The reason why this is so healthy for the gut is because digestion, as a process, is better maintained with frequent action, rather than large periods of inaction.

Tips for a healthy home office

There are many positive aspects to allowing employees to work from home or adopting a more hybrid way of working. However there are some factors that do need to be considered that could cause a potential issue for those working in this way.

“The environment was beginning to make me feel rather burnt out as well as effecting my ability to function productively in my role.”- Admin Assistant

The best way to advise on how to improve a home office environment is to take a look at the downsides as opposed to working in an office environment. So what are they?

  • Poor seating and desk setup
  • Less resources and equipment
  • Switching off and setting boundaries is difficult
  • Less inclined to take set breaks and have actual downtime
  • Poor environmental factors 
  • Inadequate lighting 
  • Less communication
  • Lack of connection with others in person

The desk and seating

Whilst working on your sofa may sound amazing, the practicality of it that it can cause numerous issues with your back. It is always advisable not just for posture, but for state of mind to have a separate work space dedicated to your time of working.

Space doesn’t have to be an issue as you can actually set up an area in a small corner if you are clever about the choice of desk and chair. You could also make use of your dining table. And if you don’t have space for an appropriate ergonomic chair, you could use your existing dining chairs and add a sitting wedge to angle your pelvis forward and correct your posture. You can also get a backfriend or lumbar support.

Poor seating arrangements can cause so many musculoskeletal problems (MSK). Other equipment that can be purchased to ensure a safe set up are a peripheral mouse, a wrist wrest and a footrest. These simple and sometimes inexpensive items can make a huge difference to future physical issues for someone working from home.

Equipment and resources

‘Tech neck’ is an issue to watch out for; the stress caused to muscles in the neck, back and shoulders by leaning forward for long periods of time. This is exacerbated by using smart phones, tablets and laptops. To reduce this risk it is best to a desk top PC where the monitor height can be adjusted to eye level.

Offices are designed in such a way that everything an employee needs is available. When they start working from home; that equipment they once had to hand such as printers, stationery, other office accessories and also adequate internet are no longer accessible. There is nothing more frustrating if you don’t have the best Wi-Fi and the connection is continuously dropping out. Its enough to make the most placid person on the planet turn into a swearing lunatic who threatens the PC with actual physical harm.

Boundaries

Just 3% of UK employees want to work from home most of the time, according to research carried out by global workplace experts Steelcase in March 2021. The findings also revealed that nearly one in five (18%) reported a worsening level of productivity.

Not having that commute (however long or short) to the office can mean there is no clear divide between switching off from your home life to entering into the mindset of your working day. It is therefore imperative to ensure the worker is able to schedule in regular breaks away from their desk and screen to move around, go for a walk and just separate themselves momentarily. This will help to prevent any future burnout and issues with productivity.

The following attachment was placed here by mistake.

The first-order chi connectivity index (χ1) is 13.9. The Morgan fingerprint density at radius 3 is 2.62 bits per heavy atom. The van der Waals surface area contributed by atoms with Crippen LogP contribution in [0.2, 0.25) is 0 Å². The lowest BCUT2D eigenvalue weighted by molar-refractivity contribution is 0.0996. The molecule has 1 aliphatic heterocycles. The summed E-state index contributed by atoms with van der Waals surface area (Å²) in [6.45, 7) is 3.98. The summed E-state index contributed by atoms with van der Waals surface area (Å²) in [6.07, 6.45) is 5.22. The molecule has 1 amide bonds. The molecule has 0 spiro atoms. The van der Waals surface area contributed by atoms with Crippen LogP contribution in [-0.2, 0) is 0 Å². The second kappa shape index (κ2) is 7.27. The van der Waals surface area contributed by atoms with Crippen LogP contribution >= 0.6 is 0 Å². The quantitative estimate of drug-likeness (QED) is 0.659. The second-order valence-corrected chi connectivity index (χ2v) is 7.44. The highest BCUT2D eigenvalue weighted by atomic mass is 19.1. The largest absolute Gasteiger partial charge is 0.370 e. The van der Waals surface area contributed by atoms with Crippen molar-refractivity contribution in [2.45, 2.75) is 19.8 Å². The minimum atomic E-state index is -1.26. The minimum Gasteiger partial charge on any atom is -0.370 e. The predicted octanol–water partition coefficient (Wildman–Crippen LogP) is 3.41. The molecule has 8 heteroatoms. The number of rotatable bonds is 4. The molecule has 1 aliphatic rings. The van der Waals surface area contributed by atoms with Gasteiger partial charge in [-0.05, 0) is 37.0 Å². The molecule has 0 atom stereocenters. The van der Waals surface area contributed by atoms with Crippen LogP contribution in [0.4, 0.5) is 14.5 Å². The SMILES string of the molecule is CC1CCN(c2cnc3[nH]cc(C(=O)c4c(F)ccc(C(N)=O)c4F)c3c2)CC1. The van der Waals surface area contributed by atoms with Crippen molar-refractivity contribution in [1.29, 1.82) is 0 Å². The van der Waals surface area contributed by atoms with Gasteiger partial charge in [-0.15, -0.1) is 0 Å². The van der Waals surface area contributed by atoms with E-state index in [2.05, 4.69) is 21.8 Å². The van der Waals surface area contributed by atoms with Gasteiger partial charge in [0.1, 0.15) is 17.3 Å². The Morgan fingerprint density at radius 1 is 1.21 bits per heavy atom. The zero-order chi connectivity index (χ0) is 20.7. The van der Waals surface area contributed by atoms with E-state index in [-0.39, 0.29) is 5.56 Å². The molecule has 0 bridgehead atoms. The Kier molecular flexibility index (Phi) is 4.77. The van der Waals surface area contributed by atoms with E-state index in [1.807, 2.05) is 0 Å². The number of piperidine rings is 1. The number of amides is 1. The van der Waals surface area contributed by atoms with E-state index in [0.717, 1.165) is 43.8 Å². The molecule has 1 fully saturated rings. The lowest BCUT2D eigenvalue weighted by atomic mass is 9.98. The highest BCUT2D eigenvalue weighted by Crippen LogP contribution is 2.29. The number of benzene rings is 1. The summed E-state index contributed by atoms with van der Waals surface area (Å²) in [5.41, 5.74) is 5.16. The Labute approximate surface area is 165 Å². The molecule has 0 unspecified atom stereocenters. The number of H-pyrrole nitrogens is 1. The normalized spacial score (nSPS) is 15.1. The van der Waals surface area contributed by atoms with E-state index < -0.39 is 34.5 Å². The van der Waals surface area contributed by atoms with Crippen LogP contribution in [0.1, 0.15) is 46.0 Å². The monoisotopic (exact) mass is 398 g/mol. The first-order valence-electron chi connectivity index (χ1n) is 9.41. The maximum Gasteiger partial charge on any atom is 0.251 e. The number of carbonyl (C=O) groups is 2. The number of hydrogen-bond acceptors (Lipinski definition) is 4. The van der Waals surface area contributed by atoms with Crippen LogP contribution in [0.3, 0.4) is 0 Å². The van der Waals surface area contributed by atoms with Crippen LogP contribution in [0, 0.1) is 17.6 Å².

Breaks and downtime

Employees should be encouraged to practice the 40-20 rule, which is to sit and work for 40 minutes, then move around and walk for 20 minutes. If this is not practical, encouraging the worker to take a lunch break walk will help instil some acknowledgement of self care and bring a sense of mindfulness as they walk, relieving and stress and built up tension.

Setting clear start and finish times is so important too as many have found they would be checking emails constantly and never actually switching off when they should be relaxing with their family.

Environmental Factors

Employees should be encouraged to cultivate a nice-looking home workspace. Somewhere a member of staff would choose to be, rather than be out of requirement. Therefore a good way to look at this and approach creating the space, is to make a home out of your workspace.

Similarly, the environment they work in should befit that of a respected person. Clean. Free of clutter, and decorated with personality (collectibles, stickers, statues). This way, a member of staff would feel relaxed, at home, and motivated. Ensuring your staff are aware of the importance of their workspace when setting up their office area is paramount.

Lighting

The lighting around a member of staff can genuinely affect their mood and output a lot.

If staff are working in areas with weak lighting (broken lights included) – the staff are known to feel more lethargic, less motivated, and less driven to complete the tasks that are laid out.

Due to this, strong lights with warmer glows give a better sense of motivation to members of staff and are actually documented as having strong positive impacts on their mood; particularly if the source of the light is the sun. For this reason, setting up a workspace in an area with larger windows would be beneficial.

Communication

The greatest issue facing staff in the modern era is a feeling of disconnect between them and those who are supposed to be their superiors and also their colleagues. It is of the upmost importance to create a strong positive repour between staff members and management. This will ensure staff are not intimidated by situations where they may need to ask for help and can also gain assistance and guidance from their peers.

The best way to do this, would be to have some level of open chat between staff members. There are so many options available now for internal communications, and do not have to simply rely on email and calls. The members of staff should be encouraged to use all methods available to them that they are comfortable using.

It isn’t uncommon for members of staff who enjoy their jobs to mention their good bonds with their colleagues, as the main reason for this enjoyment. This is a good thing to keep in mind in terms of staff well being when home working is being introduced. Additional team building and bonding days should be increased to accommodate the changes.

Connection

In a similar vain to the last point, staff often feel limited in their capability to converse with colleagues. A limitation often born from mental blocks, making them worry they’ll be disciplined if they ever converse on topics that aren’t entirely topical to the job they’re doing. However, for the benefit of their motivation and enjoyment of their job, ‘chatting’ should be encouraged, as long as it doesn’t interfere with their output too much.

It also has a significant effect when it comes to reducing burnout. Having a chuckle at a fellow member of staff’s joke while working keeps morale high and motivation at its peak.